Ring and Pinion Tooth Contact Patterns
Apply tooth contact compound to the ring gear in two different places. Carefully apply moderate pressure to the outside ring gear. Use something soft like a small block of wood. Rotate the pinion to turn the ring gear four complete revolutions on the drive side and then four in the opposite direction for the coast side. The following are typical ring gear patterns. Check with the manufacturer's manual for specifications or any special procedures.
This is an ideal ring gear tooth contact pattern. It's centered between the top and the bottom of the gear's teeth.
This is also an ideal contact pattern. This image shows the coast side of the ring gear.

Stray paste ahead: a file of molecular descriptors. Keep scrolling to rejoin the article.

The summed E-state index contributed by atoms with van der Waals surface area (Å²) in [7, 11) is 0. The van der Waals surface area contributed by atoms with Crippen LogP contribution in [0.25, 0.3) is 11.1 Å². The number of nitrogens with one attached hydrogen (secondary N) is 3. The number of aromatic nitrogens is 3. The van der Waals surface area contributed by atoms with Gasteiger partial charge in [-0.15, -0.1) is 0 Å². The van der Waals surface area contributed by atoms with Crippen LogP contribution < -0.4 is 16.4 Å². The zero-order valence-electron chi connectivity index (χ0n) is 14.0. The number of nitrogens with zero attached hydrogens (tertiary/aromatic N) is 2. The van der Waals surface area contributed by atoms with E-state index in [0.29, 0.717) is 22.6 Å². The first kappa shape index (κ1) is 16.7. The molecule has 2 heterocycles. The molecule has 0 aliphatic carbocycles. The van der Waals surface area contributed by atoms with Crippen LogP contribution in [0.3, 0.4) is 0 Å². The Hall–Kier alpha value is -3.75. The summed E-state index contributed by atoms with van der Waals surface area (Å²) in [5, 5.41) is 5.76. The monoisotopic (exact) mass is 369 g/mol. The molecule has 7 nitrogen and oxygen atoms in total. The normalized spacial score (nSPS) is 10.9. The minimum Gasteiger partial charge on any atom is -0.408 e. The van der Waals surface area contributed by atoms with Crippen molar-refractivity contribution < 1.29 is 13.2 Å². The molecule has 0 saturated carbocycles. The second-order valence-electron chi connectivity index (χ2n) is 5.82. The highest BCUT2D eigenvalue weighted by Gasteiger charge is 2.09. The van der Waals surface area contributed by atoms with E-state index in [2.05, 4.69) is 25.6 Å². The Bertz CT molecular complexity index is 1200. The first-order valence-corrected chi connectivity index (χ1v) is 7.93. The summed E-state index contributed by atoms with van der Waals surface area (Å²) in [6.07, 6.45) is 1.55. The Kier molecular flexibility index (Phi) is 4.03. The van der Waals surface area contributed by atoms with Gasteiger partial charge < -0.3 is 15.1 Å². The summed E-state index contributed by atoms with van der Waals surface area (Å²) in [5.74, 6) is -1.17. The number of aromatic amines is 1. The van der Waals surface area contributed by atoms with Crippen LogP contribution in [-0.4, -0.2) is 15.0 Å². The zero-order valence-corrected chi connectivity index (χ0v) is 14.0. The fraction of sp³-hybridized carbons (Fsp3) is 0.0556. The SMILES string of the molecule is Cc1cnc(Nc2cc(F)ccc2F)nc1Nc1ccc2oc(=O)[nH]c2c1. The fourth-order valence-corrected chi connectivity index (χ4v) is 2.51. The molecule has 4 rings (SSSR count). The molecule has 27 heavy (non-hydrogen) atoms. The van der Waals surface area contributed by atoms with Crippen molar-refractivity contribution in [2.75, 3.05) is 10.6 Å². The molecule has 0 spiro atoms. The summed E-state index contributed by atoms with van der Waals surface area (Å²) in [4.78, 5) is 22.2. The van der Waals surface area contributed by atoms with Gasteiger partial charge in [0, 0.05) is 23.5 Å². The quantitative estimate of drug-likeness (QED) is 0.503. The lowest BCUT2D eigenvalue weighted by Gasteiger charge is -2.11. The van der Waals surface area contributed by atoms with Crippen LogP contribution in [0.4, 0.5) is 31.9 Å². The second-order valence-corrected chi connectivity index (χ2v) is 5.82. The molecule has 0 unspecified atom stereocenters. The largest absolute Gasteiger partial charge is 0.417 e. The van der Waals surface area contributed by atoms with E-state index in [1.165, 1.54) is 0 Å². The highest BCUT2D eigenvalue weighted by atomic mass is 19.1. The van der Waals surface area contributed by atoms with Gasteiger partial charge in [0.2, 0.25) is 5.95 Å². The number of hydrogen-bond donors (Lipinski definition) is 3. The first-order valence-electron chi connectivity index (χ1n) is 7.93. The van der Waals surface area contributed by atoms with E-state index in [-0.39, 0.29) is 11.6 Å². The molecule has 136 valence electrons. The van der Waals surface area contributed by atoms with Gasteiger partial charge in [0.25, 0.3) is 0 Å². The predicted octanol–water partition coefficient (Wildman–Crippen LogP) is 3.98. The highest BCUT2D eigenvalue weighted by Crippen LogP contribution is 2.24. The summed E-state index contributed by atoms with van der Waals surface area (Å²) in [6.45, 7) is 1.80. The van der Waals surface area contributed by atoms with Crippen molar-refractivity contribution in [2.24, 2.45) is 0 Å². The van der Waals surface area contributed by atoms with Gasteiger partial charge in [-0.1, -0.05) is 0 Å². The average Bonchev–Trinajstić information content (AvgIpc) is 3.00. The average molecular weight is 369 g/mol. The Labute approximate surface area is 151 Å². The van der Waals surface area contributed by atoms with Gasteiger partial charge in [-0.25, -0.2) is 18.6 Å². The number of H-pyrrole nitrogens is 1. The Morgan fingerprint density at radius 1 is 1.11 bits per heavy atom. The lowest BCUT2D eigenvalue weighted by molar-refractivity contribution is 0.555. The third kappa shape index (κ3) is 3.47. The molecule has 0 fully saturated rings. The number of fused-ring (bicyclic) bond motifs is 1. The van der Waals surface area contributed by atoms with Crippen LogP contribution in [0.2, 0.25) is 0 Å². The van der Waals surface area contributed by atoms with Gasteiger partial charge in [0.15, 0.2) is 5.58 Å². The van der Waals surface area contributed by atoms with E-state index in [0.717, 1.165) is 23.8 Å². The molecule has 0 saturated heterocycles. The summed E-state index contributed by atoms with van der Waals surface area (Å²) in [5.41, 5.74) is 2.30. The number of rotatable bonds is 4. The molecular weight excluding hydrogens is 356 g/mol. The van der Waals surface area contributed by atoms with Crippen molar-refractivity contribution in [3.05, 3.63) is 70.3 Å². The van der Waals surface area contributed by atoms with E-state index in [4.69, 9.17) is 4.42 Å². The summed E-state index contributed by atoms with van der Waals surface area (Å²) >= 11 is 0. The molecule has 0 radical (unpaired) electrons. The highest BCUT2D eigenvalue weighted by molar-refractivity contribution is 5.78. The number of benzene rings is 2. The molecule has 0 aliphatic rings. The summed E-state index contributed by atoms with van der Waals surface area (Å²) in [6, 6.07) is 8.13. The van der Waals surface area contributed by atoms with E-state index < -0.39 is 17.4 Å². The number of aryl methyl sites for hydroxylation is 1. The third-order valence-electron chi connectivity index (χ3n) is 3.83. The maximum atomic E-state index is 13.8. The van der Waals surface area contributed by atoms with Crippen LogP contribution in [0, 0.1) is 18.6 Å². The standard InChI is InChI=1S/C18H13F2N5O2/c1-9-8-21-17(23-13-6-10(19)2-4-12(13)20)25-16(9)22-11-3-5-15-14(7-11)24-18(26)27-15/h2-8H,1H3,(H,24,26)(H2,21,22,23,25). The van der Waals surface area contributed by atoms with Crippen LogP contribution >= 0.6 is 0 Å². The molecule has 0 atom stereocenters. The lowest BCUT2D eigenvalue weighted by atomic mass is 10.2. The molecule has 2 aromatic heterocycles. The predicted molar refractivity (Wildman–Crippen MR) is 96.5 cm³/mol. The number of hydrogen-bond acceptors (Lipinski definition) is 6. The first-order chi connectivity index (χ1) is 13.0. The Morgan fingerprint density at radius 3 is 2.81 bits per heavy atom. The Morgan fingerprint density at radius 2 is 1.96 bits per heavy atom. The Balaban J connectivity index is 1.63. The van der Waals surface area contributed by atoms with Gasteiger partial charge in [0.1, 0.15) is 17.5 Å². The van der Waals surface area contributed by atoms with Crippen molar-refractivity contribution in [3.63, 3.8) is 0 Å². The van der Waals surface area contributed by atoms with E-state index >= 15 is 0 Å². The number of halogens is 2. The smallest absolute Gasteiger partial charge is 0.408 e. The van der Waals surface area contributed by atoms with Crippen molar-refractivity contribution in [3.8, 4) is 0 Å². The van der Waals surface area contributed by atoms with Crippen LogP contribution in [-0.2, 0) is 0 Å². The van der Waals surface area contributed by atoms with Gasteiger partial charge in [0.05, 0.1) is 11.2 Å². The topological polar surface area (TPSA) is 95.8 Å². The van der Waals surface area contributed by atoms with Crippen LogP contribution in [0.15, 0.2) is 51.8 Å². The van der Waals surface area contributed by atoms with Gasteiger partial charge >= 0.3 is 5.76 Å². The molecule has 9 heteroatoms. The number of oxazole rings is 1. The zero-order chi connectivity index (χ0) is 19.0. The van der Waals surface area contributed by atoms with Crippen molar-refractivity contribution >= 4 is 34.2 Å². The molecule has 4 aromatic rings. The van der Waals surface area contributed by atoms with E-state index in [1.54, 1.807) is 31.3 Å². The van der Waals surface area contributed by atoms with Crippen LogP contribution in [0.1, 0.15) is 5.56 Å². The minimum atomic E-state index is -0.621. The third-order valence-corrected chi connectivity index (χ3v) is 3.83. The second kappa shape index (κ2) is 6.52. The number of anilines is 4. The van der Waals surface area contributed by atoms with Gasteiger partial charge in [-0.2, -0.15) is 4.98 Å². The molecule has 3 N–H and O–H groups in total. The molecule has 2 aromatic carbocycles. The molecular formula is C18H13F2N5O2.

When the pattern is located toward the heel, or outside of the ring gear, there's an excessive backlash. Moving the ring gear toward the pinion removes the backlash and moves the contact pattern closer to the toe.
This is the opposite of C. The ring gear is too far in toward the pinion. Moving the ring gear away from the pinion increases backlash, and causes the pattern to move out toward the heel of the ring gear.
This pattern indicates excessive pinion depth. When the pinion is too far in towards the ring gear, the pattern is low toward the base of the gear teeth. Moving the pinion in toward the ring gear causes the pattern to move toward the bottom or root of the gear teeth. Moving the pinion away from the ring gear causes the pattern to move up toward the top of the gear's teeth.
This pattern indicates that the pinion is too far away from the ring gear. Moving the pinion in toward the ring gear causes the pattern to move in towards the root of the gear's teeth.